Lo-fi realist director Matt Porterfield returns to the public eye with third feature and Berlin Film Festival entrant I Used to Be Darker (2013), a sombre and incredibly despondent look at the declining sanctity of traditional family values in contemporary American society, told from the wide-eyed and innocent perspective of a young Northern Irish girl visiting her distant family. After making a life-changing discovery of her own, Taryn (Deragh Campbell) flees the small coastal town she’s recently made her home (after also running away from her parents) and seeks refuge with her accommodating relatives in Baltimore, USA.
Taryn’s aunt and uncle are both fading country musicians who have found themselves at the crossroads of their relationship – with her aunt Kim (real-life country star Kim Taylor) moving out in order to continue her music career, whilst her husband Bill (Ned Oldham) has resigned himself to the conventional 9-5 life he’s fashioned in order to “pay the bills”. Both Taryn’s arrival and their daughter’s return home from college only amplify their marital disharmony further. With all these factors happening at once, the formerly warm and welcoming Baltimore home finds itself in a state of confusion and disarray.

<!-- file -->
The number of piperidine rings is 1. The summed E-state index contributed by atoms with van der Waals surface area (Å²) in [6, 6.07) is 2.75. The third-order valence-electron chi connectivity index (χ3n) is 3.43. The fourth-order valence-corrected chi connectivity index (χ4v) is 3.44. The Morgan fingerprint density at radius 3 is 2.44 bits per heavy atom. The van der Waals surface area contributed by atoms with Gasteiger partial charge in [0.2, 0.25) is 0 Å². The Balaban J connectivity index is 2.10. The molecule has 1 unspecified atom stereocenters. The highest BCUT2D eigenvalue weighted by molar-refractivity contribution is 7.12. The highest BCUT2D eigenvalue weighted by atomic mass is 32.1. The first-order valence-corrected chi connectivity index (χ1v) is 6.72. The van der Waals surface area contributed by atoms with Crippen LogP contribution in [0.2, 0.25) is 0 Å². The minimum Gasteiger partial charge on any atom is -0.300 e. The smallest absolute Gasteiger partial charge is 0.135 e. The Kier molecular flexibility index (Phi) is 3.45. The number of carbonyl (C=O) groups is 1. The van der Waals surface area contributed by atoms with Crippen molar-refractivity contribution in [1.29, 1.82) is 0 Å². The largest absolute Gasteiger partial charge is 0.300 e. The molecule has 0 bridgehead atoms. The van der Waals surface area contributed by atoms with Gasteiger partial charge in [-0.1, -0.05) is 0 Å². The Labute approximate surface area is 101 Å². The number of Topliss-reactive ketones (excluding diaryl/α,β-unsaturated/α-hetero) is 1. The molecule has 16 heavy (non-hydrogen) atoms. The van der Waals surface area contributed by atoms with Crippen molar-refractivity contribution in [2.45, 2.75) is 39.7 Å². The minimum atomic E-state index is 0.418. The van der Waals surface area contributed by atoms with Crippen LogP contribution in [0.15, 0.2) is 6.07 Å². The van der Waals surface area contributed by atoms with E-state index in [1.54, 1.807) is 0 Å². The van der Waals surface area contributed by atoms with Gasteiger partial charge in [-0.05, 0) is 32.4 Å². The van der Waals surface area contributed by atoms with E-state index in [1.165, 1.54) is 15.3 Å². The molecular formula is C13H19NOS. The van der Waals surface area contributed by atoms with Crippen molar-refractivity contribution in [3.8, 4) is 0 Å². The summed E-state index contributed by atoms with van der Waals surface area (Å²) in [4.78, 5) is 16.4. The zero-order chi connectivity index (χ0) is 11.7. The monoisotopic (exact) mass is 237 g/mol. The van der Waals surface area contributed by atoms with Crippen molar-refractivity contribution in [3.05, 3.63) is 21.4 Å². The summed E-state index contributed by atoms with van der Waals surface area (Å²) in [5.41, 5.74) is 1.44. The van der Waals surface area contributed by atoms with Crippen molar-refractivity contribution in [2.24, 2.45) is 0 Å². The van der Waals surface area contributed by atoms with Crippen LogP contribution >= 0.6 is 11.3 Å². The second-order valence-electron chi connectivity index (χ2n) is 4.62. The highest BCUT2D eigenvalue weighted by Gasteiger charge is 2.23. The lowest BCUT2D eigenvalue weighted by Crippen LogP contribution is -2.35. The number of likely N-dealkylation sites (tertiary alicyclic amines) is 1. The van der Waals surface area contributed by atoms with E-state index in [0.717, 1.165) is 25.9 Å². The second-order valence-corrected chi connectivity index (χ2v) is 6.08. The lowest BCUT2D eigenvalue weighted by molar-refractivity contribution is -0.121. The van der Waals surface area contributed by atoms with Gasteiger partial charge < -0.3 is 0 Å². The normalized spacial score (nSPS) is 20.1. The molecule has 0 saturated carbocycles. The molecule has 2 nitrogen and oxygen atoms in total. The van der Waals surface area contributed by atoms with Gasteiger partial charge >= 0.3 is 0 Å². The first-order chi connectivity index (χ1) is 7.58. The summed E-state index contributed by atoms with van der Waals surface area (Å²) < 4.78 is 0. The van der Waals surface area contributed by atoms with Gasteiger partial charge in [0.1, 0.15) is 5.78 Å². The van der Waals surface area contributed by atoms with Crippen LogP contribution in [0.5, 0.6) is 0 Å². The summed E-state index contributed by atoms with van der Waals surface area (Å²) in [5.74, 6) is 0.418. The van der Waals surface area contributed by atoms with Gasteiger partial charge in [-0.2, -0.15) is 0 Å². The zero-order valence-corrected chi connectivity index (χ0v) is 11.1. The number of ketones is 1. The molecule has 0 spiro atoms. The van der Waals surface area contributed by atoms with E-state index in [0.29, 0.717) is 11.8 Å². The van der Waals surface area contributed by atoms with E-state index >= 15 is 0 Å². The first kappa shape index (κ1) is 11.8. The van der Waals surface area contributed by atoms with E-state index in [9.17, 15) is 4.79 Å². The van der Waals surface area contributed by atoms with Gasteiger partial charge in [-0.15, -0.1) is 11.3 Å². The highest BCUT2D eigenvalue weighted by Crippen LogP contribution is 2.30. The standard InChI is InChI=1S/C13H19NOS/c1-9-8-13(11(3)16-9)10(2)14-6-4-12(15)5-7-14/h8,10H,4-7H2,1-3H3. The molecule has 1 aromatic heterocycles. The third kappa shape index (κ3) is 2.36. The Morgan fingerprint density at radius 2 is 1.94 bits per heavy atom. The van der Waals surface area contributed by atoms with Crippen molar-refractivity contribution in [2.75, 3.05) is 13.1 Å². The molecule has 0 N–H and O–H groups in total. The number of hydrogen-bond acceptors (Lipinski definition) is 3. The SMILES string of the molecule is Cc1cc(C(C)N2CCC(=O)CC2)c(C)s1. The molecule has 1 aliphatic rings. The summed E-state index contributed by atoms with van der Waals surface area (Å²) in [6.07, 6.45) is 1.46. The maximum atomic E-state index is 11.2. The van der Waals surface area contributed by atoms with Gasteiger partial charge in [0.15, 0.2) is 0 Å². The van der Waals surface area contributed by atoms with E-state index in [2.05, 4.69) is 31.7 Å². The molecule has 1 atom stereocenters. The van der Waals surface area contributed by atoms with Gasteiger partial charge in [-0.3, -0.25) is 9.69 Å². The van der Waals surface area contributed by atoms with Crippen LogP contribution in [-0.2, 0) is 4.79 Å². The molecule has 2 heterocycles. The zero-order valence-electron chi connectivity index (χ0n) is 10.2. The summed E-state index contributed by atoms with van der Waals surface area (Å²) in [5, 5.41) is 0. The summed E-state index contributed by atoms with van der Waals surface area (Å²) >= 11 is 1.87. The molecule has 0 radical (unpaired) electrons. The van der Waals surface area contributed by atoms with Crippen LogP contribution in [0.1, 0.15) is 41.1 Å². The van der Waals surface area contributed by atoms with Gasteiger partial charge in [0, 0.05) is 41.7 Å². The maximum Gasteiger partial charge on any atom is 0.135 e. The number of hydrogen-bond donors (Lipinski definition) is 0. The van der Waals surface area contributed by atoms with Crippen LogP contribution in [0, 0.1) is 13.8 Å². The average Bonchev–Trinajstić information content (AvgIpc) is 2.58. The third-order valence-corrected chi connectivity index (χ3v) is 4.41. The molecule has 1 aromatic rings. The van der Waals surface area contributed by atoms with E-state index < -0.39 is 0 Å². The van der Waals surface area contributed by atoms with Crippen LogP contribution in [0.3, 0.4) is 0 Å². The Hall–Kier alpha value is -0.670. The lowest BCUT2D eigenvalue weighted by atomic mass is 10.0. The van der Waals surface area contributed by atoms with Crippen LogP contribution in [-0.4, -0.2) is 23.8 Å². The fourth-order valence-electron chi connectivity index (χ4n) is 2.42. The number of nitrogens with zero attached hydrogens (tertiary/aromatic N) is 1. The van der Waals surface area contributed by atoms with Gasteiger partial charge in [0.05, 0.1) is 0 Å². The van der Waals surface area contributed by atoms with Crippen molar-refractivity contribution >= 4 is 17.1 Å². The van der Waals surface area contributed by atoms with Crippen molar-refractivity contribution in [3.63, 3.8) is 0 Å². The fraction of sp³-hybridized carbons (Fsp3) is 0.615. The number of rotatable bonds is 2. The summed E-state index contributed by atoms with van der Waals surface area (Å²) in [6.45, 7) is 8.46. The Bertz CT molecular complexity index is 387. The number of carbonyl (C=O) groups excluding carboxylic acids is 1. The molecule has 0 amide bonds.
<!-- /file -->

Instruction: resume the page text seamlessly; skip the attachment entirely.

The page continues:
Porterfield’s gentle and probing camera follows this fractured family dynamic with an unobtrusive gaze that reveals every subtly mannerism and emotion that’s irritatingly absent from the script. This unrelenting dedication to realism throughout I Used to Be Darker has sadly fashioned a sterile and cold examination of a ruptured household, relying on the hyper-emotive music of Kim and Bill to express the myriad of confused emotions each character is attempting to deal with, yet ultimately unable to articulate satisfyingly. This divisive directorial approach ultimately culminates in a film that lacks any natural vivacity, with dramatic occurrences an afterthought in a work so full of passive aggressive sentiment.
However, thanks to a conventional three-act narrative that fails to come to life at any point, this cauldron of repressed angst simply simmers to a lacklustre conclusion. Initially, Porterfield allows us to witness this crumbling household through the perspective of Taryn, whose own life has all the necessary components for a gritty piece of realist drama. Sadly, Campbell is given very little to work with, turning her into a rather bland and uninteresting protagonist who’s difficult to engage with. Taryn’s transient lifestyle and precarious situation is given as the film’s overriding metaphor for the collapse of the traditional family dynamic and the difficulty of being a mother, yet this never feels fully formed.
Depending on your own personal preference for Taylor’s dour wailing, I Used to Be Darker is a prime example of how easy it is for lo-fi indie films to go terribly wrong. Lacking the chemistry of recent highlights of the genre such as Exit Elena (2012) and The Unspeakable Act (2012), Porterfield’s third directorial venture boasts all the necessary ingredients for a compelling family drama, yet lacks the catalyst to bring it all to life.
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